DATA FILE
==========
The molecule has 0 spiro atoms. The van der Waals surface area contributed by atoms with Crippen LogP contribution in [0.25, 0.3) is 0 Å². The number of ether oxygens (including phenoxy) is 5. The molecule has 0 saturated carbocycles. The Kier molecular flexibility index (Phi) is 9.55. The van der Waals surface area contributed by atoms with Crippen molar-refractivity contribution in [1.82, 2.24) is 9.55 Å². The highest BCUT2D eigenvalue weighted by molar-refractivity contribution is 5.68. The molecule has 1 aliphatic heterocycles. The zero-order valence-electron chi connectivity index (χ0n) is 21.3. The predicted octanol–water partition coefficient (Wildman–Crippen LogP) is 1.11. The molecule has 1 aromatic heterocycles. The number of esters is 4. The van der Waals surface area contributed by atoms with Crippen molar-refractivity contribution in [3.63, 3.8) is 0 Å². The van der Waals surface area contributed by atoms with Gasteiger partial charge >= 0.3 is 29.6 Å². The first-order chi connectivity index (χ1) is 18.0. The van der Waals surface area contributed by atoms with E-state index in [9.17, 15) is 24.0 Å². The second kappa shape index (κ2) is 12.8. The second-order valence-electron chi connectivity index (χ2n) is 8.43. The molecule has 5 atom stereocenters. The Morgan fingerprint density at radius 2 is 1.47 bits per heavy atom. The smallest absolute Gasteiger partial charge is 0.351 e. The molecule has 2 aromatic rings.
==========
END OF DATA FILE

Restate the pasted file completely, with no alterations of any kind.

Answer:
The molecule has 0 spiro atoms. The van der Waals surface area contributed by atoms with Crippen LogP contribution in [0.25, 0.3) is 0 Å². The number of ether oxygens (including phenoxy) is 5. The molecule has 0 saturated carbocycles. The Kier molecular flexibility index (Phi) is 9.55. The van der Waals surface area contributed by atoms with Crippen molar-refractivity contribution in [1.82, 2.24) is 9.55 Å². The highest BCUT2D eigenvalue weighted by molar-refractivity contribution is 5.68. The molecule has 1 aliphatic heterocycles. The zero-order valence-electron chi connectivity index (χ0n) is 21.3. The predicted octanol–water partition coefficient (Wildman–Crippen LogP) is 1.11. The molecule has 1 aromatic heterocycles. The number of esters is 4. The van der Waals surface area contributed by atoms with Crippen molar-refractivity contribution in [3.63, 3.8) is 0 Å². The van der Waals surface area contributed by atoms with Gasteiger partial charge >= 0.3 is 29.6 Å². The first-order chi connectivity index (χ1) is 18.0. The van der Waals surface area contributed by atoms with E-state index in [9.17, 15) is 24.0 Å². The second kappa shape index (κ2) is 12.8. The second-order valence-electron chi connectivity index (χ2n) is 8.43. The molecule has 5 atom stereocenters. The Morgan fingerprint density at radius 2 is 1.47 bits per heavy atom. The smallest absolute Gasteiger partial charge is 0.351 e. The molecule has 2 aromatic rings.